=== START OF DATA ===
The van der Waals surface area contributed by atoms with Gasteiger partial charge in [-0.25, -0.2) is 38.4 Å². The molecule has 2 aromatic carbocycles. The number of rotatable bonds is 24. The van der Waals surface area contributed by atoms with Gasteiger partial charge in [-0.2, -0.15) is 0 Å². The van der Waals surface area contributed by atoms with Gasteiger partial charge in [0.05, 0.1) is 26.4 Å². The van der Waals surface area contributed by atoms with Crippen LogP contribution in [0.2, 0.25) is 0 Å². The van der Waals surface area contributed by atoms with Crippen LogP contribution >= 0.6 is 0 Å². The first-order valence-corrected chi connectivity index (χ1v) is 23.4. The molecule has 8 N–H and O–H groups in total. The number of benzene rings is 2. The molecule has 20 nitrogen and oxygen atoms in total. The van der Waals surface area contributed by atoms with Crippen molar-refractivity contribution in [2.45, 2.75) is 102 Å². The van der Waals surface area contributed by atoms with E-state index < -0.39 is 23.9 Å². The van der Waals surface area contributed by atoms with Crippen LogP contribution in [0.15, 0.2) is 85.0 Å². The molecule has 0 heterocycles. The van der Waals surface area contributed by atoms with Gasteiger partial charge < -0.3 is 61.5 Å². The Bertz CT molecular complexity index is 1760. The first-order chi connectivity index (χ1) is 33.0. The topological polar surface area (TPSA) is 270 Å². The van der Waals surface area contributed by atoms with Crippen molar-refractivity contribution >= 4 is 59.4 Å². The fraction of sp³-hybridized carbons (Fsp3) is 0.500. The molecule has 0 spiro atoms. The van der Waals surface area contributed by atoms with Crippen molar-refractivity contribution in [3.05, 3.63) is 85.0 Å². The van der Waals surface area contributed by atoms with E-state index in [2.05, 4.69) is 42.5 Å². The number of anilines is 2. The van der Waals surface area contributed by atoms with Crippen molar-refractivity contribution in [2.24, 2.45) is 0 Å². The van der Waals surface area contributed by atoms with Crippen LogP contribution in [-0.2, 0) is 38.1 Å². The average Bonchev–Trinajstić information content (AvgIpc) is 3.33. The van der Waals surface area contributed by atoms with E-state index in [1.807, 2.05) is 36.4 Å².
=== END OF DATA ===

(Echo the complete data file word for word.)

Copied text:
The van der Waals surface area contributed by atoms with Gasteiger partial charge in [-0.25, -0.2) is 38.4 Å². The molecule has 2 aromatic carbocycles. The number of rotatable bonds is 24. The van der Waals surface area contributed by atoms with Gasteiger partial charge in [-0.2, -0.15) is 0 Å². The van der Waals surface area contributed by atoms with Gasteiger partial charge in [0.05, 0.1) is 26.4 Å². The van der Waals surface area contributed by atoms with Crippen LogP contribution in [0.2, 0.25) is 0 Å². The van der Waals surface area contributed by atoms with Crippen LogP contribution >= 0.6 is 0 Å². The first-order valence-corrected chi connectivity index (χ1v) is 23.4. The molecule has 8 N–H and O–H groups in total. The number of benzene rings is 2. The molecule has 20 nitrogen and oxygen atoms in total. The van der Waals surface area contributed by atoms with Crippen molar-refractivity contribution in [2.45, 2.75) is 102 Å². The van der Waals surface area contributed by atoms with E-state index < -0.39 is 23.9 Å². The van der Waals surface area contributed by atoms with Crippen LogP contribution in [0.15, 0.2) is 85.0 Å². The molecule has 0 heterocycles. The van der Waals surface area contributed by atoms with Gasteiger partial charge < -0.3 is 61.5 Å². The Bertz CT molecular complexity index is 1760. The first-order chi connectivity index (χ1) is 33.0. The topological polar surface area (TPSA) is 270 Å². The van der Waals surface area contributed by atoms with Crippen molar-refractivity contribution >= 4 is 59.4 Å². The fraction of sp³-hybridized carbons (Fsp3) is 0.500. The molecule has 0 spiro atoms. The van der Waals surface area contributed by atoms with Crippen molar-refractivity contribution in [3.05, 3.63) is 85.0 Å². The van der Waals surface area contributed by atoms with E-state index in [2.05, 4.69) is 42.5 Å². The number of anilines is 2. The van der Waals surface area contributed by atoms with Crippen molar-refractivity contribution in [2.24, 2.45) is 0 Å². The van der Waals surface area contributed by atoms with Crippen LogP contribution in [-0.2, 0) is 38.1 Å². The average Bonchev–Trinajstić information content (AvgIpc) is 3.33. The van der Waals surface area contributed by atoms with E-state index in [1.807, 2.05) is 36.4 Å².